the construction of an environmental accelerated ageing scheme: 4 h UVB at 60 C without condensation followed
chamber was undertaken. This chamber would provide by 4 h condensation (98% RH) at 50 C. This cycle is
accelerated ageing by alternating cycles of temperature, repeated for about 1008 h or 42 days (6 weeks). The above,
humidity and UV radiation. The changes in the mechanical simulated, environmental ageing protocol is schematically
and viscoelastic behavior of the aged materials vis-a-vis the shown in Fig. 1.
virgin samples were not only examined by tensile and three A cubical PMMA chamber shown in Fig. 2A of approx-
point bending tests, but also by dynamic mechanical anal- imately 1 1 1 m3, was devised, featuring two program-
ysis (DMA). The fracture surfaces of the specimens were mable logic controllers (PLCs) in order to maintain
examined by scanning electron microscopy and useful con- exact control of the temperature, humidity and ultraviolet
clusions were drawn. radiation. The chamber featured digital monitoring of all
needed operational parameters. The inside walls were
2. Experimental painted by epoxy marine lacquer (gel-coat), in order to pro-
tect the chamber material itself from ageing. Humidity
2.1. Environmental accelerated ageing chamber (EA2C) inside the chamber was provided, through a exible tube,
by an ultrasonic humidier, which was supplied by distilled
Three ASTM standards were used as guidelines for the water. The real-time recorded temperaturerelative humid-
construction of the environmental chamber namely, (a) ity curves are incorporated in Fig. 2B.

Fig. 1. The alternating temperature, humidity and UV-radiation cycles during the accelerated environmental ageing procedure.
D.E. Mouzakis et al. / Composites: Part B 39 (2008) 467475 469

Fig. 2. The environmental accelerated ageing chamber (EA2C) and the real-time recorded temperature humidity cycles.

2.2. Materials was a Q800 type of TA instruments. Test mode was three
point bending under controlled strain. Temperature was
The isophthalic polyester was prepared by mixing 100 g set between 35 and +200 C, with constant frequency of
resin with 1.1 g methyl ethyl ketone (MEK) peroxide initi- 1 Hz, during temperature scans. Frequency scans were also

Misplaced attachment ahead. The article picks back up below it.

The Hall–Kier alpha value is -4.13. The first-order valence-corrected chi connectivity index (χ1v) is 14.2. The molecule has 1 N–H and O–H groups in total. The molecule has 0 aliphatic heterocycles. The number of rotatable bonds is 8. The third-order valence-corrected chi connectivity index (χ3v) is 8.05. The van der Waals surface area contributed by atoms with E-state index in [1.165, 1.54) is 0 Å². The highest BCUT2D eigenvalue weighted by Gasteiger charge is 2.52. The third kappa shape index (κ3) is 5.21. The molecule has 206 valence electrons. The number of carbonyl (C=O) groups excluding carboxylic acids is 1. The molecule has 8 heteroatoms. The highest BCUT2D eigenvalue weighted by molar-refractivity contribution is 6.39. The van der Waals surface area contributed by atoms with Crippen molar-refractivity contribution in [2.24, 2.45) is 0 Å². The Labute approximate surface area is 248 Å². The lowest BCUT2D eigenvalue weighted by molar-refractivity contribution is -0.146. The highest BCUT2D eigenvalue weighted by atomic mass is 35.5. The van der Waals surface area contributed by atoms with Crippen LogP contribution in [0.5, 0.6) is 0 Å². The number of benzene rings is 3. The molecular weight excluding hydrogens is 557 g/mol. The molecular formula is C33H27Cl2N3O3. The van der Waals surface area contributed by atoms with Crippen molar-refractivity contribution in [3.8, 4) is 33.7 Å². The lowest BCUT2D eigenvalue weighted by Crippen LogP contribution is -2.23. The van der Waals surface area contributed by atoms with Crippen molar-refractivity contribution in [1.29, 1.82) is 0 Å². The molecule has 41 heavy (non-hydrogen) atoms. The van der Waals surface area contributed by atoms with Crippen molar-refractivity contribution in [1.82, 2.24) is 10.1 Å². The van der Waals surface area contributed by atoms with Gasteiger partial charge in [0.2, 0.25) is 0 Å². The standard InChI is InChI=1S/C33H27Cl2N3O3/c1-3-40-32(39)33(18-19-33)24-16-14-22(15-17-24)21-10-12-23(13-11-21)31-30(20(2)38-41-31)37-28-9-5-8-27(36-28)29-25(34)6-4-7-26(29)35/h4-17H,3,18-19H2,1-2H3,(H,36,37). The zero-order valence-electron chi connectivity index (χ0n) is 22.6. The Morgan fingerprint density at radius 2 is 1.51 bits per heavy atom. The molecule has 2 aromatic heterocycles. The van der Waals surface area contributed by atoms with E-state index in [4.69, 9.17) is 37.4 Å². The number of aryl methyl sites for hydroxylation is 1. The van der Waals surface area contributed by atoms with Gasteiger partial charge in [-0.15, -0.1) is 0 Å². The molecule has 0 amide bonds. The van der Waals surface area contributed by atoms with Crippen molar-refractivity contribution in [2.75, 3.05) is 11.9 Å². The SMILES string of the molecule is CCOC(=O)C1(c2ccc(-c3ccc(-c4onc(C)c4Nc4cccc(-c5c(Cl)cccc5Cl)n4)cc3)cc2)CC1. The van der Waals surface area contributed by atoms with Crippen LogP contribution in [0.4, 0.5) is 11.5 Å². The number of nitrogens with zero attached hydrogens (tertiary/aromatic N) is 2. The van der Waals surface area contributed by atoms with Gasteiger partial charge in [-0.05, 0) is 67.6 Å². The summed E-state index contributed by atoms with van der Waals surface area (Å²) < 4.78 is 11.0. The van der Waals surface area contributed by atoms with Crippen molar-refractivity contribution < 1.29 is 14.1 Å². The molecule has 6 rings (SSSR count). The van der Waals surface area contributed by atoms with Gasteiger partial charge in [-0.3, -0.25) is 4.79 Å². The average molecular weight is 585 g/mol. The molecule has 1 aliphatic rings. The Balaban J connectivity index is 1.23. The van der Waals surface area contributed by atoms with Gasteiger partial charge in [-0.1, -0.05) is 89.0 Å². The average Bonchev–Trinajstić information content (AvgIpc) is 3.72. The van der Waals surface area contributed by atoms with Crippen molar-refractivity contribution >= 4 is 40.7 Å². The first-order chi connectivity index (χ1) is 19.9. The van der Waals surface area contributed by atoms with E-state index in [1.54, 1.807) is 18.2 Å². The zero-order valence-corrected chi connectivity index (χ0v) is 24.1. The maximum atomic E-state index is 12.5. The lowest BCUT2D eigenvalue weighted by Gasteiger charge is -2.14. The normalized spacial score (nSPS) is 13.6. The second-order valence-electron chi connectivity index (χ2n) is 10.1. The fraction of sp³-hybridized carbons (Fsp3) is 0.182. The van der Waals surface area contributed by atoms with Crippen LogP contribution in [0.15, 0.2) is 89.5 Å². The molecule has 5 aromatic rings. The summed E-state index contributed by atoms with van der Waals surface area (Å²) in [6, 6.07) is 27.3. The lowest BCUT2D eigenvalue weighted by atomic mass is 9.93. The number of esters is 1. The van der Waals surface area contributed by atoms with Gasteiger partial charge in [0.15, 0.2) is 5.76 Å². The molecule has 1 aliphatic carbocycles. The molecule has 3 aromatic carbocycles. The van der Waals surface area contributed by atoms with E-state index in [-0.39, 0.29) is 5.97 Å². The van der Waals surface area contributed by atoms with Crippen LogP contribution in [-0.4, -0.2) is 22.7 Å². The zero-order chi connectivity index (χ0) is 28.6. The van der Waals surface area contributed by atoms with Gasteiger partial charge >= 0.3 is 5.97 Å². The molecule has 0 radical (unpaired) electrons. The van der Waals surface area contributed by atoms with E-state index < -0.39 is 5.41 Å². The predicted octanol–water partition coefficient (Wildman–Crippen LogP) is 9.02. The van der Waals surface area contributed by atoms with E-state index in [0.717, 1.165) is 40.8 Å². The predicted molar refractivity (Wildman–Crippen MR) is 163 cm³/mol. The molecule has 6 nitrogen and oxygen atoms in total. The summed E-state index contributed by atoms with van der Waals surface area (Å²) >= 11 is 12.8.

ator and pouring it into moulds of rectangular and dumb- performed varying from 1 to 30 Hz, at a constant temper-
bell shape. After 24 h, the resin was placed inside an oven ature of 25 C. Preloading was set at 0.125 N and strain
and post-cured, at 30 C, for 24 h. Concerning GFRPC, it amplitude was 15 lm. Each material was tested in its pris-
was provided in ca. 600 600 mm2 plaques of 1 mm thick- tine, aged but saturated in water and aged but in dried
ness, at ca. Vf = 20%. The reinforcement consisted of a conditions.
random glass ber mat onto which 090 glass rovings were
stitched. 2.3.2. Static tensile tests
It has to be stated that before placing all specimens Static tensile tests were performed on an MTS 20KN
inside the ageing chamber, they were sealed with a special universal testing machine per ASTM D3039/D3039 M-
elastomeric sealant resin around the edges, to prevent 94a, at 2 mm/min crosshead speed, for the composite mate-
moisture absorption, in other than through the thickness rial and ASTM D638-76, at 1 mm/min, for the isophthalic
direction. In this way, Fickian diusion of moisture inside polyester. Tensile strain was measured by strain gauges
the material was ensured. The specimens were not sub- attached along the specimen longitudinal axis. The speci-
jected to any special preconditioning prior to the initiation men dimensions were 250 25 1 mm3 for the composite
of the chamber cycles, since the conditions maintained in material and dumbbells of 165 mm total length and 5 mm
the storage room, where the materials were kept, were thickness for the polymer. A number of 10 specimens were
almost identical to those of the preconditioning phase. used for extracting the average mechanical properties for
Upon completion of the environmental ageing campaign the pristine, the dried-aged and the humid-aged (saturated)
(42 days) the materials were removed from the chamber specimens, respectively. The experiments took place at
and carefully sealed in a plastic bag to ensure that they will ambient temperature and relative humidity conditions.
keep the absorbed moisture. In addition, some aged speci-
mens of both materials were cut properly and dried for a 2.3.3. Three point bending tests
whole week, at 40 C, under vacuum, in order to provide Three point bending (3PB) tests were performed on an
comparison data against the humid-aged specimens. MTS 20KN universal testing machine per DIN (EN ISO
178), at 2 mm/min crosshead speed, while preloading was
2.3. Experimental techniques set at 10 N. A number of eight specimens were used for
extracting the average mechanical properties for the pris-
2.3.1. Dynamic mechanical analysis (DMA) tine and humid-aged (saturated) composite material, after
In order to nd out the exact impact of the environmen- the ageing in the environmental chamber. The dimensions
tal ageing on the viscoelastic behavior of the materials, of the samples were 80 20 2 mm3 and the experiments
thermal and frequency scans were performed on small bars took place at room conditions. Measurements of force/
of ca. 60 12 1 mm3 for the composite and 60 12 deection were taken every 0.5 s and were transformed into
4 mm3 for the polymer materials respectively. The machine the equivalent values of stress/strain out of which the
470 D.E. Mouzakis et al. / Composites: Part B 39 (2008) 467475

corresponding mechanical properties were calculated


Polyester-Virgin
according to the testing protocols. 5000 Polyester-ECH
Polyester-ECD

Storage Modulus [MPa]


v=1 Hz
2.3.4. Scanning electron microscopy (SEM) 4000
Surfaces and fracture surfaces of the virgin and aged
panels of GFRPC, before and after the completion of three 3000